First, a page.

The legal showdown between the partners of TD International, which the BLT first reported on last week, is quickly shaping up into a cautionary tale of sorts. The moral? Sign your paperwork.
To quickly review, on May 11, TD International, a Washington, D.C.-based consulting firm, filed a complaint accusing partner Steven Fleischmann of diverting $626,000 in payments from one of its clients into his personal bank account. He then allegedly lied when pressed on why the client had not paid its bills.
Since then, Fleischmann has hired a defense team from Baker Botts, which includes litigation partner Michael Barta, and filed a response to the suit asserting that everything he did was within his legal rights. Fleischmann acknowledges setting up a side company called Tertium Datum International (spelling out the abbreviation in TD International's name) and had clients pay bills to the new company.
But other partners had similar setups, he says, which let them take advantage of the TD brand while doing work outside the firm.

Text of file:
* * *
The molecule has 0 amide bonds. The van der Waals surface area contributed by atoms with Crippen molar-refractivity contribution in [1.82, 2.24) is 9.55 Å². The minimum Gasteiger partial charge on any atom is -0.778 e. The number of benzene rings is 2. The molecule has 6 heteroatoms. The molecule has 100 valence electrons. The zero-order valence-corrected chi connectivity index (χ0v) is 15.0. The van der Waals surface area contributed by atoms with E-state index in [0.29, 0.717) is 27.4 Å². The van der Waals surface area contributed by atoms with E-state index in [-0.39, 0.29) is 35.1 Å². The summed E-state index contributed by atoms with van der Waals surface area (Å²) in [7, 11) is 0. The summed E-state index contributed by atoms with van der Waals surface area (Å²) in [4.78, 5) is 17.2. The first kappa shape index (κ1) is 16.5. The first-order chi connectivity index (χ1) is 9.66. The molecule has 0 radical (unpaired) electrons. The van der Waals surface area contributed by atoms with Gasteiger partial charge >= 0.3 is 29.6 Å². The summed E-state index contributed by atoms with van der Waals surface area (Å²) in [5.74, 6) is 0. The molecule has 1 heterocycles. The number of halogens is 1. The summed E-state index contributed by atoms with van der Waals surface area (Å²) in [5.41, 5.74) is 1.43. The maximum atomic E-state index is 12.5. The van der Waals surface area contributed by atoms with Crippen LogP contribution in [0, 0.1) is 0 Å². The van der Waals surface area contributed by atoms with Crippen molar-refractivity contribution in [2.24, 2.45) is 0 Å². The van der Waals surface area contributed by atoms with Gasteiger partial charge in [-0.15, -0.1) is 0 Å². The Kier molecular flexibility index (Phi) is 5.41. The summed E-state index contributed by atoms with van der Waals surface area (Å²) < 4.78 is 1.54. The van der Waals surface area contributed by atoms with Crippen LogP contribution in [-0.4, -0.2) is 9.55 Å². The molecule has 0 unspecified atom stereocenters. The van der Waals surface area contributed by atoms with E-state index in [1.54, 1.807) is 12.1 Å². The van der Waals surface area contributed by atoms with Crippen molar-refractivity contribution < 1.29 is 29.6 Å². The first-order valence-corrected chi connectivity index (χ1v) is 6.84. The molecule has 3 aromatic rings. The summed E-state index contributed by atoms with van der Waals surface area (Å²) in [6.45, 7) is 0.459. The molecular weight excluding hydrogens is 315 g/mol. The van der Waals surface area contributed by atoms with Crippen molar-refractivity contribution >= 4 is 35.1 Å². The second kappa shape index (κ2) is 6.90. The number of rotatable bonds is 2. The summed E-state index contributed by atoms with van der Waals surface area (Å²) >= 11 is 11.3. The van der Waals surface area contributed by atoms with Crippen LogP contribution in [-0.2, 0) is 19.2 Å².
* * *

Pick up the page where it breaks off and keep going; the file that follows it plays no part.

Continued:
At a motions hearing today at the U.S. District Court for the District of Columbia, it quickly became clear that the two sides didn't agree even on basic facts.
The most basic question: is Fleischmann still a partner with the firm? Fleischmann signed a partnership agreement in 2004, in which he agreed that all of his work time would be devoted to TD International. But Fleischmann says he was let go from the partnership in 2008, freeing him to set up his own company. His allegedly former partners say they had talked about kicking him out, but never did. Unfortunately, neither the original partnership agreement, nor the document saying he was released, appear to have been signed.
At today's motion hearing, TD International asked Judge Richard Leon for an injunction freezing the account Fleischmann set up for his side company. The firm's lawyer, Greenberg Traurig partner Sanford Saunders, said it was necessary to keep Fleischmann from spending the money before the court ruled on the case.
Judge Leon, for his part, was skeptical. "This sounds like a [civil] dispute over money between parties," he said, noting that the D.C. Circuit did not normally freeze accounts in those cases.
"We are talking about the actual proceeds from the illegal action," Saunders responded. "This is no different than if someone steals a car and wants to sell it."
While stressing that Fleischmann had done nothing wrong, Barta argued that even if he had, the amount of money in his account wasn't enough to merit an injunction. He also said the money made up almost all of Fleischmann's savings.
"They have to show that it will threaten the very existence of their business" to justify a freeze, Barta said. "They have not begun to do so."